However, if the content of the site really is interesting, you’ll find a lot of people want to read it! Perhaps a few internet users stumble across it and before you know it Stephen Fry and Ben Goldacre have tweeted about it and all of a sudden you have millions of people that want to read what your website says.

This is a problem.

You may know what it feels like when one of your housemates is downloading some large files, perhaps another is watching people bicker on iPlayer and you are innocently trying to check your email. You’ve probably grown frustrated with how slow everything suddenly seems. Even though you spend £20 a month on “Super-Fast Broadband” it’s struggling to cope with doing a few things at once. Imagine how it feels when the first 1.5 million of Mr Fry’s followers descend on your life-changing prose in the 5 minutes following his tweet. But it gets worse, because broadband (at least broadband that you buy for your home) is designed for the usage of normal people which is (to summarise) getting pieces off of the internet. When you have fast broadband this typically means that your download speeds are very respectable but people tend not to notice upload speeds (apart from uploading Saturday night’s memories to Facebook) because people consume a lot more than they contribute. Furthermore, you only need your internet to be fast enough for you to watch youtube videos of kittens riding turtles which is in a completely different league to the kind of internet one would need to allow 1 million curious minds to read your wares.

Your computer will be quickly overwhelmed, the website will break and your ISP will yell blue murder at you.

Now of course it’s not impossible to set yourself up to keep your website running, but you’re going to need money and equipment. For starters, as we’ve established you’re going to need to pay a lot money to get jolly fast internet piped through to your house. On top of that you’re going to need a number of jolly fast computers that can work together to serve the website. Then you’ll need to pay the ongoing maintenance fees including the electricity to power all this new hardware that’s noisily whirring away in the spare room, not to mention having (or paying for) the technical expertise to keep it all running.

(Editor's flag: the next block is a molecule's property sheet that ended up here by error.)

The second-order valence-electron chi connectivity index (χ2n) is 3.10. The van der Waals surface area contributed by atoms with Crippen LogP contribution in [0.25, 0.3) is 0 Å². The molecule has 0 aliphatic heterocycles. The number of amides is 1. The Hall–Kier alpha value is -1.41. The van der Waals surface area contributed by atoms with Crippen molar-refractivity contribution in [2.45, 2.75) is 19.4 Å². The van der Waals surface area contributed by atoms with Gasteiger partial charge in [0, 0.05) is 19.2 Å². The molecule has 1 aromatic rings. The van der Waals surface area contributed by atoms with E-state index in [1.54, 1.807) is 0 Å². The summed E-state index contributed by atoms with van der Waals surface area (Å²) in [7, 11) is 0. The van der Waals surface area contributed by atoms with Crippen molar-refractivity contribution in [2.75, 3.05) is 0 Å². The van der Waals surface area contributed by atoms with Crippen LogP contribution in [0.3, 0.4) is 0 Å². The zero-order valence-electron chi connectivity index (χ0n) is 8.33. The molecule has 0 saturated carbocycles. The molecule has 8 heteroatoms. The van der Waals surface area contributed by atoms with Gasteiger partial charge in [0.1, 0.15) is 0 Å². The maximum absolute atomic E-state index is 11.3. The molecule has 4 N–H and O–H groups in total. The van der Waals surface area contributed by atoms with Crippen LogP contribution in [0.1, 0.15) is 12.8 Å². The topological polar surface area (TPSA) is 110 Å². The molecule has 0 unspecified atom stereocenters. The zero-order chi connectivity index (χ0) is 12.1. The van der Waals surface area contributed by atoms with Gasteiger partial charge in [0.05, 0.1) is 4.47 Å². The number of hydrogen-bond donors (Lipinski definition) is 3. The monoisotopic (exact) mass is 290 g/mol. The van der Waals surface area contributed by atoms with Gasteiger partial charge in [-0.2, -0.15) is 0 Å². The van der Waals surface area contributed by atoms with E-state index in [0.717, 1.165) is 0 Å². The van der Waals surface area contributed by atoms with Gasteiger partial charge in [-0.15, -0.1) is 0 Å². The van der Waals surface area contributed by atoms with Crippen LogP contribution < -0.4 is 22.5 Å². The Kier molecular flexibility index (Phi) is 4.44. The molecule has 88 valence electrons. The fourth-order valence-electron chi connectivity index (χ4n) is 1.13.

As with many things in the world these problems are much easier to deal with in bulk. A company can buy a big building somewhere and fill it with computers, refrigeration and technicians. They can rent these computers (or just space thereon) out to people who need a website for very reasonable amounts of money thanks to the magic that is economies of scale.

As you’ve probably predicted – this is where Amazon come in.

Back to the matter at hand

One facet to Amazon’s business is that of web services – they offer a fantastic range of highly polished services including hosting. As is common knowledge now, WikiLeaks were using Amazon’s offerings to host their website and these offerings (with Amazon’s massive resources and expertise behind them) allowed them to deal with DDoS attacks from anyone who didn’t want the website to remain running.

So let’s imagine that you are running WikiLeaks. Your site is subject to extraordinary amounts of traffic and under attack from all sides from unfriendly hackers but you need to keep it running. As it stands, you must ask yourself whether to spend outrageous sums on keeping such a website running yourself, or to use a reasonably priced, dedicated service with teams of experts and massive amounts of infrastructure behind them.

Clearly that would be a rhetorical question, but it shouldn’t have to be.

So WikiLeaks decided to use Amazon’s web services, Amazon decided to stop hosting the WikiLeaks website and now here we are.

What’s wrong with this picture?

Amazon have taken a stand on an important censorship issue and as I said earlier, they are probably now seeing that there are direct financial consequences for passing judgement on a controversial website. The internet has filled up with cries of “boycott Amazon” from those riled by this affront to the freedom of our speech. I have a basket full of things to buy in my Amazon account but since hearing this news I’ve refrained from clicking ‘Proceed to Checkout’. It’s amazing how much I’ve come to depend on Amazon over the last few years and I think it takes something like this to make one step back and notice how deeply Amazon’s tendrils have penetrated one’s life. I’ve passed over my normal impulses to buy things there since the ‘incident’ (particularly mp3 albums, which are always such an easy impulse buy!) with some difficulty and it goes without saying that Christmas shopping without Amazon is an unappealing notion…

But this is a very important issue and if we don’t make our voice heard then it becomes all too easy for companies to begin passing judgement on our content because we depend on them to provide it.

I feel very strongly about this and so my colleagues at work and people I’ve run into in evenings and this weekend have been subjected to my rants along these lines. But then I thought about it a bit more.